“An independent contractor we hired to do some photo editing cashed a check we used to pay his invoices for $200 more than we wrote it for, at a local hardware store,” she recounts. The experience was an eye-opener for Smith, who has been operating her business for nearly seven years. Although she was lucky enough to get her money back, she now uses secure electronic payment for all business-related matters. She also advises other small business owners to use credit cards for purchases as well. 

With these options, “you protect your financial information without sacrificing efficiency,” insists Smith. “They can also help you keep a more accurate account of what is coming in and out of your account, as transfers may occur more quickly than paper check processing.”

Google your business name regularly

O’Farrell strongly stresses doing this as a safeguard to protect your small business against identity fraud. Also, “check your domain name regularly, just in case someone else is using it or something similar publicly,” he suggests. “Maybe create a Google Alert for your business name.”

Befriend a local banker

Chances are more than likely that you, as a small business owner, may not know what to look out for when ferreting out identity fraud. Your banker, as a skilled financial professional, might know the telltale signs that could surface in your business documents. He or she “can help you navigate difficult situations, should identity fraud occur,” advises Smith.

Shred all-important documents set to be discarded

When looking for their next target, thieves feed on information. Don’t give them any ammunition. Or as Weisman, a lawyer by trade, says, “Identity thieves are dumpster divers.” If you no longer need them or require them in your possession, then you should destroy all documents either about your business or customers that contain any “identifying information,” such as tax identification numbers, passwords, bank account information, and credit card information.


To underscore his point, Weisman suggests using a “cross shredder” because “identity thieves have actually been known to piece together vertically shredded material.”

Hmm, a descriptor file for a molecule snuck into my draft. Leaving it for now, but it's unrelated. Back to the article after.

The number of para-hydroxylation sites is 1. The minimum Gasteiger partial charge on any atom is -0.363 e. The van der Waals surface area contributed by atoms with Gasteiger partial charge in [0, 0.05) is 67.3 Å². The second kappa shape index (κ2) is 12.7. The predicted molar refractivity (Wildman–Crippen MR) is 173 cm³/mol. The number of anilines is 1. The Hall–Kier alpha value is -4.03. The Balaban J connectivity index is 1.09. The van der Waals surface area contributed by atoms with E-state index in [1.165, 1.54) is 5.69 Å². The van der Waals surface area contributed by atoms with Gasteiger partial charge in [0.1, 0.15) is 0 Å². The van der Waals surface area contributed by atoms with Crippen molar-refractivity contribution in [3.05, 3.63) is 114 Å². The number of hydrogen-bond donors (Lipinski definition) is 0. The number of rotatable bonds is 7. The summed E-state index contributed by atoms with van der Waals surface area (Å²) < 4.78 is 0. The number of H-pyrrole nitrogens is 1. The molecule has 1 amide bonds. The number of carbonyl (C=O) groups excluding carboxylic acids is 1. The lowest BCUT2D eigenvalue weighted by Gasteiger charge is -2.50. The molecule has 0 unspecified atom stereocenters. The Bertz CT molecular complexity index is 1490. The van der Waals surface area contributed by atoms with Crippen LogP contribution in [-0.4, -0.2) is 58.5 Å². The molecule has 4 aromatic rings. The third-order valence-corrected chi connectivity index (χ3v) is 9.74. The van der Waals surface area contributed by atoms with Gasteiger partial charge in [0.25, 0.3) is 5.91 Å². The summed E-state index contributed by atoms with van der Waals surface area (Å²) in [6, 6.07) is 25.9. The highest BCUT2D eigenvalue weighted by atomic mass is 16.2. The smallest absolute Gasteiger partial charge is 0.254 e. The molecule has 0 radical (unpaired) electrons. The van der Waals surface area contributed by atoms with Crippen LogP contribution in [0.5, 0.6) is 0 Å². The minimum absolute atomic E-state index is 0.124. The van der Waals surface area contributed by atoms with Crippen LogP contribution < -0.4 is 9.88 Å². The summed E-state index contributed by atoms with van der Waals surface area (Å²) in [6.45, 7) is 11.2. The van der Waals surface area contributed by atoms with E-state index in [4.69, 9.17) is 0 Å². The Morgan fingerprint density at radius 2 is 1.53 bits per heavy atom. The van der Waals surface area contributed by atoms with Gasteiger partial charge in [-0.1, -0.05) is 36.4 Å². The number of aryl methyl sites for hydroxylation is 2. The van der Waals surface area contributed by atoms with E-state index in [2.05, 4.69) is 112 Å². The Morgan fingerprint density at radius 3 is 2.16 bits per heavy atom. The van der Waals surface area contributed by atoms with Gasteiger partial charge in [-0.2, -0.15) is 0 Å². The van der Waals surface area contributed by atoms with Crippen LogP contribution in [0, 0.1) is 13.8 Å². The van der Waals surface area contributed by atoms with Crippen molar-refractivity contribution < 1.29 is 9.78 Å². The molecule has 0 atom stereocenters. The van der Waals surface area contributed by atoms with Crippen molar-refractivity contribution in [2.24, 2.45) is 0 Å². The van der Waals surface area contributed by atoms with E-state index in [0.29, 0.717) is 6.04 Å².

Review your business credit report

As in the case of Googling your business name, O’Farrell recommends this as an important best practice. “This will help detect any suspicious credit activity,” he says. Examples of the latter include new credit applications and accounts as well as changes to phone numbers, office addresses, and key personnel.


“These all suggest that thieves are already committing fraud in the name of the business or are doing the groundwork,” notes O’Farrell.


Change computer passwords frequently 

Cyber thieves are specialists when it comes to stealing passwords to vital business information and then using it for their own illicit gain. Protect yourself by changing your business password frequently. Also, immediately deactivate passwords for terminated employees, urges Weisman.

Hire a trusted accountant or bookkeeper 

To further shield your business from identity fraud, having an additional set of eyes on staff is another key takeaway. In this vein, an accounting professional can be instrumental in “helping you catch suspicious account activity so that the responsibility is not solely on your shoulders,” notes Smith.

Preventing your small business from being hijacked by thieves might be difficult given the persistence and cunning of hucksters; however, you might be able to keep the possibility at bay by observing the above measures. You’ve worked hard to build up your business. Why sacrifice it all to accommodate criminals?